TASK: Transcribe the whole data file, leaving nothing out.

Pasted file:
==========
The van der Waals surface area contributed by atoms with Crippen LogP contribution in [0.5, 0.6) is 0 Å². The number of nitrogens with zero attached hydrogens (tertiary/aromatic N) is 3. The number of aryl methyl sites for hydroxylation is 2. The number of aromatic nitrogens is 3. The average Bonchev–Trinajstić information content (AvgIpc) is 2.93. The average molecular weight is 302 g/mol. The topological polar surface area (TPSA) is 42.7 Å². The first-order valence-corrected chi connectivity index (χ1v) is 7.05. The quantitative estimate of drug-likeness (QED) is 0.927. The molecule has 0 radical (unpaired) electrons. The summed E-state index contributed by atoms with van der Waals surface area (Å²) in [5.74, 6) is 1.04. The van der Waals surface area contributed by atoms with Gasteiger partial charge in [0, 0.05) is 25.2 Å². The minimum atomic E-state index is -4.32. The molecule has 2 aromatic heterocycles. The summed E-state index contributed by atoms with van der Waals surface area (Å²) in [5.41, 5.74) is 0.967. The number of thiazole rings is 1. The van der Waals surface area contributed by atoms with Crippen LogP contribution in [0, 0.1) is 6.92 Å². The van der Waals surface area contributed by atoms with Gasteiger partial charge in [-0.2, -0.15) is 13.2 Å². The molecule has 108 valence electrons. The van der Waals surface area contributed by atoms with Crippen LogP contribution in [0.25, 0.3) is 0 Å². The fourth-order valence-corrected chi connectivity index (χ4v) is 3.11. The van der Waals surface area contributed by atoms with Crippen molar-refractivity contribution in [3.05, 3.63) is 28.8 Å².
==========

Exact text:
The van der Waals surface area contributed by atoms with Crippen LogP contribution in [0.5, 0.6) is 0 Å². The number of nitrogens with zero attached hydrogens (tertiary/aromatic N) is 3. The number of aryl methyl sites for hydroxylation is 2. The number of aromatic nitrogens is 3. The average Bonchev–Trinajstić information content (AvgIpc) is 2.93. The average molecular weight is 302 g/mol. The topological polar surface area (TPSA) is 42.7 Å². The first-order valence-corrected chi connectivity index (χ1v) is 7.05. The quantitative estimate of drug-likeness (QED) is 0.927. The molecule has 0 radical (unpaired) electrons. The summed E-state index contributed by atoms with van der Waals surface area (Å²) in [5.74, 6) is 1.04. The van der Waals surface area contributed by atoms with Gasteiger partial charge in [0, 0.05) is 25.2 Å². The minimum atomic E-state index is -4.32. The molecule has 2 aromatic heterocycles. The summed E-state index contributed by atoms with van der Waals surface area (Å²) in [5.41, 5.74) is 0.967. The number of thiazole rings is 1. The van der Waals surface area contributed by atoms with Crippen LogP contribution in [0, 0.1) is 6.92 Å². The van der Waals surface area contributed by atoms with Gasteiger partial charge in [-0.2, -0.15) is 13.2 Å². The molecule has 108 valence electrons. The van der Waals surface area contributed by atoms with Crippen LogP contribution in [0.25, 0.3) is 0 Å². The fourth-order valence-corrected chi connectivity index (χ4v) is 3.11. The van der Waals surface area contributed by atoms with Crippen molar-refractivity contribution in [3.05, 3.63) is 28.8 Å².